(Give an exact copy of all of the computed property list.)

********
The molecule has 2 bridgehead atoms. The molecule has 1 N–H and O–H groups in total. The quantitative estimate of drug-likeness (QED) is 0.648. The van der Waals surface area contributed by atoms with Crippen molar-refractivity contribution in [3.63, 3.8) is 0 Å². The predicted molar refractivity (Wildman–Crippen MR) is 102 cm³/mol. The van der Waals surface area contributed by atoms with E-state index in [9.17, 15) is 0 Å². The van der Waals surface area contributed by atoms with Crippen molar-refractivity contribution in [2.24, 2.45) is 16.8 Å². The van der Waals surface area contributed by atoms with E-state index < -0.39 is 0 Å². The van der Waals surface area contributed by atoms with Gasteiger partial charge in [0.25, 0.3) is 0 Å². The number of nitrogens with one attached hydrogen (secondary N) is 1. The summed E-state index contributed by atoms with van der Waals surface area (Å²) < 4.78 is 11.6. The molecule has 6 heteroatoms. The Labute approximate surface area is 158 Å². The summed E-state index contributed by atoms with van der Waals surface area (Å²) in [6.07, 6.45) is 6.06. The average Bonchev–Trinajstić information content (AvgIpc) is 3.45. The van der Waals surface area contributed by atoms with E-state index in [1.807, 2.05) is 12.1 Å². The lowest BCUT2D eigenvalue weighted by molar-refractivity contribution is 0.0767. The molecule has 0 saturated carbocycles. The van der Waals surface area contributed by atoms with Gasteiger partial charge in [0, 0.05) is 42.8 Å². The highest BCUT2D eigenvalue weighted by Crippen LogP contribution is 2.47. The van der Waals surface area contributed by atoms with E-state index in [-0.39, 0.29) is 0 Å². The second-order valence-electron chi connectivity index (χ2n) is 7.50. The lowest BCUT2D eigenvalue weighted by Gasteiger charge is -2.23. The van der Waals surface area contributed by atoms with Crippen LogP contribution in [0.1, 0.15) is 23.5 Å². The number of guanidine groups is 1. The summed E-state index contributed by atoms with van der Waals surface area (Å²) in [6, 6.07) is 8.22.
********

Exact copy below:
The molecule has 2 bridgehead atoms. The molecule has 1 N–H and O–H groups in total. The quantitative estimate of drug-likeness (QED) is 0.648. The van der Waals surface area contributed by atoms with Crippen molar-refractivity contribution in [3.63, 3.8) is 0 Å². The predicted molar refractivity (Wildman–Crippen MR) is 102 cm³/mol. The van der Waals surface area contributed by atoms with E-state index in [9.17, 15) is 0 Å². The van der Waals surface area contributed by atoms with Crippen molar-refractivity contribution in [2.24, 2.45) is 16.8 Å². The van der Waals surface area contributed by atoms with E-state index < -0.39 is 0 Å². The van der Waals surface area contributed by atoms with Gasteiger partial charge in [0.25, 0.3) is 0 Å². The number of nitrogens with one attached hydrogen (secondary N) is 1. The summed E-state index contributed by atoms with van der Waals surface area (Å²) < 4.78 is 11.6. The molecule has 6 heteroatoms. The Labute approximate surface area is 158 Å². The summed E-state index contributed by atoms with van der Waals surface area (Å²) in [6.07, 6.45) is 6.06. The average Bonchev–Trinajstić information content (AvgIpc) is 3.45. The van der Waals surface area contributed by atoms with E-state index in [1.807, 2.05) is 12.1 Å². The lowest BCUT2D eigenvalue weighted by molar-refractivity contribution is 0.0767. The molecule has 0 saturated carbocycles. The van der Waals surface area contributed by atoms with Gasteiger partial charge in [0, 0.05) is 42.8 Å². The highest BCUT2D eigenvalue weighted by Crippen LogP contribution is 2.47. The van der Waals surface area contributed by atoms with E-state index in [-0.39, 0.29) is 0 Å². The second-order valence-electron chi connectivity index (χ2n) is 7.50. The lowest BCUT2D eigenvalue weighted by Gasteiger charge is -2.23. The van der Waals surface area contributed by atoms with Crippen LogP contribution in [0.1, 0.15) is 23.5 Å². The number of guanidine groups is 1. The summed E-state index contributed by atoms with van der Waals surface area (Å²) in [6, 6.07) is 8.22.